Sunday, November 10, 2013

DOC NYC 2013, arriving November 14, boasts an amazing line-up, with MISFIRE--about the life and death of The Shooting Gallery--a don't miss!

Each year it gets bigger and better. That's DOC NYC 2013, the annual array of documentaries short and full-length, that -- in its way -- hands you the world in eight days. This year's line-up, which you can access by clicking here, is a full-out amazement. I spent an hour just clicking on each individual event/film, then hoping that they call get a chance to be seen, either in theaters eventually or via cable/TV. For folk who love the documentary form -- though that form continues to evolve immensely from year to year -- this is probably the highlight of the movie-going year.

Because TrustMovies has been away of late, and in any case is trying to shift his blog over to covering mainly what's good (or not) on Netflix streaming, he had to miss many of the press screenings for these films. One movie he did manage to see -- and revel in -- is the documentary titled MISFIRE: The Rise and Fall of The Shooting Gallery from director Whitney Ransick, shown below, a fellow who was actually a part of The Shooting Gallery when that much-loved, much-lauded and early New York-based "independent film studio" came into being-- mostly by chance and due to the work of a group filmmakers who had met while studying at the State University of New York, Purchase -- back in the early 1990s.

The Shooting Gallery (TSG, as it would eventually be known) lasted only one decade but seemed to almost single-handedly set the standard and tone for independent film, particularly that subsection set here on the east coast. What Ransick's movie does, and extraordinarily well, is show us how TSG came into being, what it accomplished -- often, it seemed by chance and sheer luck -- and how the differing goals of the men in charge (making movies or making money) probably doomed TSG from the outset.

Ransick uses a plethora of talking heads here, but fortunately they all talk well, smartly and honestly, about what TSG meant to them, what happened from their perspective, and why. We hear from everyone from actors like Robin Tunney (we also see the early Edie Falco, below, left, with Adam Trese) to directors (one of the founders, Bob Gosse), the casting director, the guy in charge of music, accountants, marketing mavens and so many more.

Their words and memories help create the picture of young movie-makers hoping to create art but settling for the best they could do on generally minuscule budgets. Given all the talent involved, the firm had but a single hit movie (but what a hit!): Sling Blade. (TSG also released You Can Count on Me, but I'm not sure how overall profitable that one actually was.) Film buffs will have heard of other of TSG's output --- Laws of Gravity and Niagara Niagara for two -- but even someone like TrustMovies, who closely followed independent film, managed to miss other TSG movies such as Hand Gun (below) and New Jersey Drive.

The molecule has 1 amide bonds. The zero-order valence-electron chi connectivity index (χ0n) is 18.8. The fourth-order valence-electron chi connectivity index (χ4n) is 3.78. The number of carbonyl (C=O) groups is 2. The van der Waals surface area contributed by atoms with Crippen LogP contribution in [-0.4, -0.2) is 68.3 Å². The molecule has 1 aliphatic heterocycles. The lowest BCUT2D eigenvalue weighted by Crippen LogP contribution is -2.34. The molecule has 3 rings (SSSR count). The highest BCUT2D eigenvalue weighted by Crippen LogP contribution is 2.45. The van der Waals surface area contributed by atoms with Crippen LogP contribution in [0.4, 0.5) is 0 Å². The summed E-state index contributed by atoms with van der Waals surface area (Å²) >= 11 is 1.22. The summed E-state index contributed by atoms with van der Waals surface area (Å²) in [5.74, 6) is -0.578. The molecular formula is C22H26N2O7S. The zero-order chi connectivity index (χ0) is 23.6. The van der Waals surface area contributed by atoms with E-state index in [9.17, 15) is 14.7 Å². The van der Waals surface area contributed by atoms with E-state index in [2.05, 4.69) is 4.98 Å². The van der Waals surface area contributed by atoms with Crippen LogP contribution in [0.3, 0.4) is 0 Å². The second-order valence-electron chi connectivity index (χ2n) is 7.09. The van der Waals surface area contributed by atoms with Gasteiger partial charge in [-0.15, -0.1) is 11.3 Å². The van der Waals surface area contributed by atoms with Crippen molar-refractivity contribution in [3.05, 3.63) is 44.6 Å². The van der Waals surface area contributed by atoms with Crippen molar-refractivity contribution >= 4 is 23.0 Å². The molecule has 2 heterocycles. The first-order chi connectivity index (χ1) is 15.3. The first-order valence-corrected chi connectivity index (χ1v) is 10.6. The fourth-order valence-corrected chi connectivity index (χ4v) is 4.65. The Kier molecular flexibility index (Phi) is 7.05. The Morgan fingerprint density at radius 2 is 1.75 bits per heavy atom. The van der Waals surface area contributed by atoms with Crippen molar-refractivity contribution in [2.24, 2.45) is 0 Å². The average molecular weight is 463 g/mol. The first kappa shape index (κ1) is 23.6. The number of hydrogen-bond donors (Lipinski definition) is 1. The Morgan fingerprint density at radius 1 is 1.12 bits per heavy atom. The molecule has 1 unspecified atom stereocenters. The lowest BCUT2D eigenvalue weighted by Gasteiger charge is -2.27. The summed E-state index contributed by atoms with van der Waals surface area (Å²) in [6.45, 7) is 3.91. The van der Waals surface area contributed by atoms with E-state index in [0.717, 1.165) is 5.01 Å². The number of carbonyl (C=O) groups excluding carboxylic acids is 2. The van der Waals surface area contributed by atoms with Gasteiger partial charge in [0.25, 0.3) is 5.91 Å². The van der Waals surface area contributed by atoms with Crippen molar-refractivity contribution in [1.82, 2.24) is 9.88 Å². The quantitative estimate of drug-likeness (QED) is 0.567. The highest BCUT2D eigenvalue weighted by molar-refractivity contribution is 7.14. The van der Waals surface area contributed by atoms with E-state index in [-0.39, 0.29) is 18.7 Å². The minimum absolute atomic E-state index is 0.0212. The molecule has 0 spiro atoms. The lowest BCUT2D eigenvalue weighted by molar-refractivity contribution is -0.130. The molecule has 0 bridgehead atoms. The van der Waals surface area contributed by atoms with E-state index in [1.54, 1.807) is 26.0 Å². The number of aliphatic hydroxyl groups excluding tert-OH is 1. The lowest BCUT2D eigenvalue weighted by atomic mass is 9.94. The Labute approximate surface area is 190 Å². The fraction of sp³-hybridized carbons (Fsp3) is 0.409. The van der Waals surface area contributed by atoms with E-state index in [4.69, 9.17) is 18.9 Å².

Along about the time of TSG's big hit, the group gets some excellent advice from Chris Blackwell of Island Records & Films: "Stay true to yourself and stay true to each other because, collectively, you'll be much stronger than you can be as individuals." Smart words, but hard to do when, from the outset, founder Gosse and co-founder Larry Meistrich had diametrically opposed views of what was important. (Meistrich and his friend Steve Carlis, TSG's CFO refused to be interviewed for the film, and while it is difficult not to see them as the villains here, Ransick and the others don't demonize the pair. They're viewed more in sorrow than in anger.)

The movie offers a lot of humor, too. One of the funniest segments recounts the filming of a short called My Birthday Cake (above), the day after the lead actor had been dumped by his longtime girlfriend.

What finally brought TSG down? Remember the dawn of the Internet bubble and all those come-to-nothing IPOs? Sure enough, Meistrich and Carlis went whole hog down that road. When bankruptcy arrived, the little company owed something like 72 million dollars. Talk about cautionary tales! And yet Misfire seems anything but a downer. Instead it's full of life and expectations, the thrill of creativity and exploration. It'll make you proud of and excited for these young filmmakers (shown above), now firmly into middle age or beyond (shown below), even as it leaves you with some pain and sadness for what might have been.

One of the crew is now in Brooklyn, making pies (which are said to be quite tasty). "It was great," he tells us of the TSG days, "but it wasn't as real as what I'm doing now." The movie, running 78 information-, surprise- and emotion-packed minutes, plays at DOC NYC one week from today, Sunday, November 17, at 7pm at the IFC Center. Click here for tickets.

I would wager that Misfire is sure to gain a theatrical release, as it's a must-see, not only for those in the industry but for anyone even remotely interested in independent film-making and its history -- from both the creative and business perspectives.

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